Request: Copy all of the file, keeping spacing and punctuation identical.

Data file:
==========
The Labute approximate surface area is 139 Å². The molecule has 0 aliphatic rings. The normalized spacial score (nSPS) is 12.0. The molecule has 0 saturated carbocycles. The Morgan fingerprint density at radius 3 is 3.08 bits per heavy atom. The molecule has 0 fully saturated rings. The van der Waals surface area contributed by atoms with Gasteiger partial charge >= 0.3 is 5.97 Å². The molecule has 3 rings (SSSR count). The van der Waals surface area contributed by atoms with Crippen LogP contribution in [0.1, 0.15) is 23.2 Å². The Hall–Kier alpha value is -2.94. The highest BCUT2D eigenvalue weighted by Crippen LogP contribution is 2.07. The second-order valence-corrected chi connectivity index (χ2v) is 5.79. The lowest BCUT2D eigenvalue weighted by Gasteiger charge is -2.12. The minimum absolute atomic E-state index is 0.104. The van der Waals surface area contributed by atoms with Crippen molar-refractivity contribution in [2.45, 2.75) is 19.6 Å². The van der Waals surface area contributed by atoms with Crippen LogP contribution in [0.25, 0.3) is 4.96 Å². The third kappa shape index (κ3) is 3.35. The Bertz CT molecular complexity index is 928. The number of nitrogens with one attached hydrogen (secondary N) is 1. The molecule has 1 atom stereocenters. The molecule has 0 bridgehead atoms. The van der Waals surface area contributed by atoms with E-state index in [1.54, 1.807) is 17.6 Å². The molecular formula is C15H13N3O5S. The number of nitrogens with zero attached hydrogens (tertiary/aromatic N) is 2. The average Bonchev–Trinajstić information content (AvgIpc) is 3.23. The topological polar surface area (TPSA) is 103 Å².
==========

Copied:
The Labute approximate surface area is 139 Å². The molecule has 0 aliphatic rings. The normalized spacial score (nSPS) is 12.0. The molecule has 0 saturated carbocycles. The Morgan fingerprint density at radius 3 is 3.08 bits per heavy atom. The molecule has 0 fully saturated rings. The van der Waals surface area contributed by atoms with Gasteiger partial charge >= 0.3 is 5.97 Å². The molecule has 3 rings (SSSR count). The van der Waals surface area contributed by atoms with Crippen LogP contribution in [0.1, 0.15) is 23.2 Å². The Hall–Kier alpha value is -2.94. The highest BCUT2D eigenvalue weighted by Crippen LogP contribution is 2.07. The second-order valence-corrected chi connectivity index (χ2v) is 5.79. The lowest BCUT2D eigenvalue weighted by Gasteiger charge is -2.12. The minimum absolute atomic E-state index is 0.104. The van der Waals surface area contributed by atoms with Crippen molar-refractivity contribution in [2.45, 2.75) is 19.6 Å². The van der Waals surface area contributed by atoms with Crippen LogP contribution in [0.25, 0.3) is 4.96 Å². The third kappa shape index (κ3) is 3.35. The Bertz CT molecular complexity index is 928. The number of nitrogens with one attached hydrogen (secondary N) is 1. The molecule has 1 atom stereocenters. The molecule has 0 bridgehead atoms. The van der Waals surface area contributed by atoms with E-state index in [1.54, 1.807) is 17.6 Å². The molecular formula is C15H13N3O5S. The number of nitrogens with zero attached hydrogens (tertiary/aromatic N) is 2. The average Bonchev–Trinajstić information content (AvgIpc) is 3.23. The topological polar surface area (TPSA) is 103 Å².